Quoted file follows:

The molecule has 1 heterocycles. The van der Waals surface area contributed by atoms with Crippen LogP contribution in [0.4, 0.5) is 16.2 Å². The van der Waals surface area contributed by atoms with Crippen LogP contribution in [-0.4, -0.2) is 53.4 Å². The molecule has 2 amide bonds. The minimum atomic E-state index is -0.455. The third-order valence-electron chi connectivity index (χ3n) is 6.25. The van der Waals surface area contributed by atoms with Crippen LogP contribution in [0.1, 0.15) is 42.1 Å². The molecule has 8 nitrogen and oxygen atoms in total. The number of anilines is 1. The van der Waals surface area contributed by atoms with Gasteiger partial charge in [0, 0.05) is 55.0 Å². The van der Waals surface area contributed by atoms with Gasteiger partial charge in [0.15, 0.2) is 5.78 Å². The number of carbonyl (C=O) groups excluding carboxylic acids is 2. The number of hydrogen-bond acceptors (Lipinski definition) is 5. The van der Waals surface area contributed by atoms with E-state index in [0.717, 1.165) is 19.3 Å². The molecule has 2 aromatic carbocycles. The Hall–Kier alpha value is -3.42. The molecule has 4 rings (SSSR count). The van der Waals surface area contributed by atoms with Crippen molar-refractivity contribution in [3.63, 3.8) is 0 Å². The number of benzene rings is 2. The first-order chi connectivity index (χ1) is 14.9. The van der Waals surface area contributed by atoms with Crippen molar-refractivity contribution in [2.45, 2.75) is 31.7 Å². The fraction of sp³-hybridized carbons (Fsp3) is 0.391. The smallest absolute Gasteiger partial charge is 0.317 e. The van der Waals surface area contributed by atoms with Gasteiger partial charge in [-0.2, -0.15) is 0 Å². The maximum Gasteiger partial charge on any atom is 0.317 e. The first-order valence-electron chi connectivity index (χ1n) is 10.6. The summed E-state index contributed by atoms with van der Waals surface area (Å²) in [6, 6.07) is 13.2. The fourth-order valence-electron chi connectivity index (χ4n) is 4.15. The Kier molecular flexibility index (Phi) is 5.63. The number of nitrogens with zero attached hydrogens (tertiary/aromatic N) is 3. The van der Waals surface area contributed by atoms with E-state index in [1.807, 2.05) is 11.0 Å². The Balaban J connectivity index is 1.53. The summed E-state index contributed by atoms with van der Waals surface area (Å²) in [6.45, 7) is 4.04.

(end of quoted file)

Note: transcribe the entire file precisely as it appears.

The molecule has 1 heterocycles. The van der Waals surface area contributed by atoms with Crippen LogP contribution in [0.4, 0.5) is 16.2 Å². The van der Waals surface area contributed by atoms with Crippen LogP contribution in [-0.4, -0.2) is 53.4 Å². The molecule has 2 amide bonds. The minimum atomic E-state index is -0.455. The third-order valence-electron chi connectivity index (χ3n) is 6.25. The van der Waals surface area contributed by atoms with Crippen LogP contribution in [0.1, 0.15) is 42.1 Å². The molecule has 8 nitrogen and oxygen atoms in total. The number of anilines is 1. The van der Waals surface area contributed by atoms with Gasteiger partial charge in [0, 0.05) is 55.0 Å². The van der Waals surface area contributed by atoms with Gasteiger partial charge in [0.15, 0.2) is 5.78 Å². The number of carbonyl (C=O) groups excluding carboxylic acids is 2. The number of hydrogen-bond acceptors (Lipinski definition) is 5. The van der Waals surface area contributed by atoms with E-state index in [0.717, 1.165) is 19.3 Å². The molecule has 2 aromatic carbocycles. The Hall–Kier alpha value is -3.42. The molecule has 4 rings (SSSR count). The van der Waals surface area contributed by atoms with Crippen molar-refractivity contribution in [3.63, 3.8) is 0 Å². The number of benzene rings is 2. The first-order chi connectivity index (χ1) is 14.9. The van der Waals surface area contributed by atoms with Crippen molar-refractivity contribution in [2.45, 2.75) is 31.7 Å². The fraction of sp³-hybridized carbons (Fsp3) is 0.391. The smallest absolute Gasteiger partial charge is 0.317 e. The van der Waals surface area contributed by atoms with Gasteiger partial charge in [-0.2, -0.15) is 0 Å². The maximum Gasteiger partial charge on any atom is 0.317 e. The first-order valence-electron chi connectivity index (χ1n) is 10.6. The summed E-state index contributed by atoms with van der Waals surface area (Å²) in [6, 6.07) is 13.2. The fourth-order valence-electron chi connectivity index (χ4n) is 4.15. The Kier molecular flexibility index (Phi) is 5.63. The number of nitrogens with zero attached hydrogens (tertiary/aromatic N) is 3. The van der Waals surface area contributed by atoms with E-state index in [1.807, 2.05) is 11.0 Å². The Balaban J connectivity index is 1.53. The summed E-state index contributed by atoms with van der Waals surface area (Å²) in [6.45, 7) is 4.04.